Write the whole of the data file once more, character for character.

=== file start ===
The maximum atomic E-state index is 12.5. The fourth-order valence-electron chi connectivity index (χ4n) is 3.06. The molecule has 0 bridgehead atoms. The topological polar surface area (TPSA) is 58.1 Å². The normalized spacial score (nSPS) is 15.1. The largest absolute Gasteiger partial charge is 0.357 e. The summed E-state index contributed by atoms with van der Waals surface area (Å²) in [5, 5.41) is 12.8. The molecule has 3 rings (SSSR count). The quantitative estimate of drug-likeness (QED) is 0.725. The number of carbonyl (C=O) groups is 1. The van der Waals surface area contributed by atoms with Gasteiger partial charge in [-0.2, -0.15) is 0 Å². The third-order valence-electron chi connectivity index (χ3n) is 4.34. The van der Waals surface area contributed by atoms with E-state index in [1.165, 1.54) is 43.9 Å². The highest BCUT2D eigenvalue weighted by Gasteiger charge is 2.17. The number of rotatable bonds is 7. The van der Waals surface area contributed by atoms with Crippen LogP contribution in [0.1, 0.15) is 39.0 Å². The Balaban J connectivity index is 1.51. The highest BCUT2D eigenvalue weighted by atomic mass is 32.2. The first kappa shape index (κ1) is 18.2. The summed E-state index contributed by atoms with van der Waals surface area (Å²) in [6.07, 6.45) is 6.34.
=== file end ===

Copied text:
The maximum atomic E-state index is 12.5. The fourth-order valence-electron chi connectivity index (χ4n) is 3.06. The molecule has 0 bridgehead atoms. The topological polar surface area (TPSA) is 58.1 Å². The normalized spacial score (nSPS) is 15.1. The largest absolute Gasteiger partial charge is 0.357 e. The summed E-state index contributed by atoms with van der Waals surface area (Å²) in [5, 5.41) is 12.8. The molecule has 3 rings (SSSR count). The quantitative estimate of drug-likeness (QED) is 0.725. The number of carbonyl (C=O) groups is 1. The van der Waals surface area contributed by atoms with Gasteiger partial charge in [-0.2, -0.15) is 0 Å². The third-order valence-electron chi connectivity index (χ3n) is 4.34. The van der Waals surface area contributed by atoms with E-state index in [1.165, 1.54) is 43.9 Å². The highest BCUT2D eigenvalue weighted by Gasteiger charge is 2.17. The number of rotatable bonds is 7. The van der Waals surface area contributed by atoms with Crippen LogP contribution in [0.1, 0.15) is 39.0 Å². The Balaban J connectivity index is 1.51. The highest BCUT2D eigenvalue weighted by atomic mass is 32.2. The first kappa shape index (κ1) is 18.2. The summed E-state index contributed by atoms with van der Waals surface area (Å²) in [6.07, 6.45) is 6.34.